New research correlates mass extinctions with the rise and fall of oceans
New research finds that the “rise and fall of ocean levels correlated more consistently with mass extinctions than any other factor.” Published in Nature this week, “Environmental determinants of extinction selectivity in the fossil record” ($ub. req’d) explores “the close statistical similarities between patterns of marine shelf sedimentation and rates of extinction.”
On our current emissions path, the planet’s temperature by 2100 will be more than 4.5°C hotter than today, hotter than it was the last time the world was ice free and sea levels were some 250 feet higher (see here). This research supports the IPCC prediction that as global average temperature increase (PDF) exceeds about 3.5°C (relative to 1980 to 1999), model projections suggest significant extinctions (PDF) (40-70 percent of species assessed) around the globe.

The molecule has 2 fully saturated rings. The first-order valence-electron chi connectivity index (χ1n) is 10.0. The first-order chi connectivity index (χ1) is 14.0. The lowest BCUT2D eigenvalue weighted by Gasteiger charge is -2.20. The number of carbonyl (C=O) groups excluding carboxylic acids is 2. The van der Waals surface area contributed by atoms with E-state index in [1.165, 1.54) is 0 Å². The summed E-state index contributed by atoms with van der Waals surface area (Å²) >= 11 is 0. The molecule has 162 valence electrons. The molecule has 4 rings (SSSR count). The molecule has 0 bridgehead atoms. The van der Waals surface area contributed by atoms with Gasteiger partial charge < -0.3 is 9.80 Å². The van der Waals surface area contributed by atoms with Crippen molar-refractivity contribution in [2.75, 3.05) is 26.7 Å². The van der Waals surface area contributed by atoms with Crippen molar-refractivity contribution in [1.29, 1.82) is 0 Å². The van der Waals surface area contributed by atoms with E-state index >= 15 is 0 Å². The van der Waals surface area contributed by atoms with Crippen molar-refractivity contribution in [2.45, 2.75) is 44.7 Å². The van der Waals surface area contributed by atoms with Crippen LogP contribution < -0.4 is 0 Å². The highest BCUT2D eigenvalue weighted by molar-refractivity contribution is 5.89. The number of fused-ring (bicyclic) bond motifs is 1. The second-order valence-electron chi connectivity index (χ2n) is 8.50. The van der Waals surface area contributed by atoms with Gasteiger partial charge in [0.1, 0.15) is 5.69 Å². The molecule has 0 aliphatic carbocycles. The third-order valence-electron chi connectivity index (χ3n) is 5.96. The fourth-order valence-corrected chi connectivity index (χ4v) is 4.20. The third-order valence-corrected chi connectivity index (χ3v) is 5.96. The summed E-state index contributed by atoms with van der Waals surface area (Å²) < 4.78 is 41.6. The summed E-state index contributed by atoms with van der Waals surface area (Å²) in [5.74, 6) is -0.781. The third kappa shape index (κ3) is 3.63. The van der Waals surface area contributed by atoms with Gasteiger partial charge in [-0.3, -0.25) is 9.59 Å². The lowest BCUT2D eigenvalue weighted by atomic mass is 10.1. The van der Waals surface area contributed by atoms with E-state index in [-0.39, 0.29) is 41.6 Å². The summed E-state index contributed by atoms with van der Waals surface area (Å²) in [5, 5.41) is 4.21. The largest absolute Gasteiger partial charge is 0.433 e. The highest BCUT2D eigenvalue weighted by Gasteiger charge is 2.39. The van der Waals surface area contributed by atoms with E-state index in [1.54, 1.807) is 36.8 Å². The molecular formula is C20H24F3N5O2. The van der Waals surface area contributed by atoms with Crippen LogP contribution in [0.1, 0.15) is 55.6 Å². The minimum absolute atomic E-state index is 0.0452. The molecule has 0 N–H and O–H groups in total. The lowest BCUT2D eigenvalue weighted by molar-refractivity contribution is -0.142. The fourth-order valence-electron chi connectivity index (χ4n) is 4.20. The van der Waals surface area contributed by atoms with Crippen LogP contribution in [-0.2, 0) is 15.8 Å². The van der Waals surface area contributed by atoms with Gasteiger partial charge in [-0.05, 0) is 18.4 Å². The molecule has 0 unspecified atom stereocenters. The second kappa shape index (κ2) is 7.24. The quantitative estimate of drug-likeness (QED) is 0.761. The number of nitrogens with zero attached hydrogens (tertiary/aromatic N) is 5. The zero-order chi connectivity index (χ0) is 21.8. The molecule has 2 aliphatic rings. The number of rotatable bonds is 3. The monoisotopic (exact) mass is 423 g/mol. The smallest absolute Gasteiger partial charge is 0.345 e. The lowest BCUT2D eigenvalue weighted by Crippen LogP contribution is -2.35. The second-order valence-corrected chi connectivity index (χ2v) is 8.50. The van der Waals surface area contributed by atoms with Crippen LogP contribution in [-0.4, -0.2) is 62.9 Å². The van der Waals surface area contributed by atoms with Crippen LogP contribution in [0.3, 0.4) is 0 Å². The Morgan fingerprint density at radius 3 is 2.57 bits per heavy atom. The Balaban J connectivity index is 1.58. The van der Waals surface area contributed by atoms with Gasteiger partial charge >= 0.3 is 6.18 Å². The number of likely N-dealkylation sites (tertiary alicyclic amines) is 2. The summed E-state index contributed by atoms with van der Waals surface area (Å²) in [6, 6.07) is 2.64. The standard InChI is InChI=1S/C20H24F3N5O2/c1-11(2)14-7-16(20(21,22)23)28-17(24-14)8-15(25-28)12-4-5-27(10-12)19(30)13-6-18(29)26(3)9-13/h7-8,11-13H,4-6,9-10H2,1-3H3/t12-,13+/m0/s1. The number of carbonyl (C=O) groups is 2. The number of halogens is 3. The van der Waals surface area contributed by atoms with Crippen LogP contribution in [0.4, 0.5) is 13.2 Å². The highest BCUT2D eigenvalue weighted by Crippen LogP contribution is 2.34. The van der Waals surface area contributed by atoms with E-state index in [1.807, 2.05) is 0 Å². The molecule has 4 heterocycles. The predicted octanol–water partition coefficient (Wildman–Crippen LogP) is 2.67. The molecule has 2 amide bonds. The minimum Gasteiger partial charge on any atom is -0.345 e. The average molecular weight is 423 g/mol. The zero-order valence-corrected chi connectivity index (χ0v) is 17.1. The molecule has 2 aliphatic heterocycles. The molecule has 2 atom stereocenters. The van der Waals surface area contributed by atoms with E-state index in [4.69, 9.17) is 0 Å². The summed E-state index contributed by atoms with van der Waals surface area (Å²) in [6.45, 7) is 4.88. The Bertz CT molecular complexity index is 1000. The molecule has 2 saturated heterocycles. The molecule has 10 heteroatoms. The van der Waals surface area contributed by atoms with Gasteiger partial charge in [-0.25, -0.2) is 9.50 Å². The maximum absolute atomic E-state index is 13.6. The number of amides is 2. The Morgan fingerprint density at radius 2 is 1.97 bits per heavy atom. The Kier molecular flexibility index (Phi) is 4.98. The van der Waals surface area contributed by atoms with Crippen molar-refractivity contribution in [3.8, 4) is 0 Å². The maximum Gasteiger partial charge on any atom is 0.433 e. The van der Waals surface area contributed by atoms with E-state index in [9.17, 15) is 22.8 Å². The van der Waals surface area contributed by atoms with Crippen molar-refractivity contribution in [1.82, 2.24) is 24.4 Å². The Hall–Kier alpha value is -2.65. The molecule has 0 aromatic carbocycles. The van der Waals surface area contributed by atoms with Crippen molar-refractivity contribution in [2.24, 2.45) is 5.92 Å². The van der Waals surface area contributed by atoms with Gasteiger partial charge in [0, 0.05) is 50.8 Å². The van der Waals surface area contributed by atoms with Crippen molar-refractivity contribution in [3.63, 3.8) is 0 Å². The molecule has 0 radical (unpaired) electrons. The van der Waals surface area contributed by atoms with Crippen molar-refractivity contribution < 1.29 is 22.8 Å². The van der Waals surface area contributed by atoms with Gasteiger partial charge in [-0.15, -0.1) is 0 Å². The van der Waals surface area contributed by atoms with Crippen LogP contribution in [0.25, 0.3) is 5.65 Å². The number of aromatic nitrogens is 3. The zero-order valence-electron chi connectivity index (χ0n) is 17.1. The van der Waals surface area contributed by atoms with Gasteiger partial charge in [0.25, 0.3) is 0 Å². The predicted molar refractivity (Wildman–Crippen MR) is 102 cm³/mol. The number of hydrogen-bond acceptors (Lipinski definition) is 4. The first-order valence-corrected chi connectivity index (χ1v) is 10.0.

But really, who needs other species anyway? What have they ever done for us?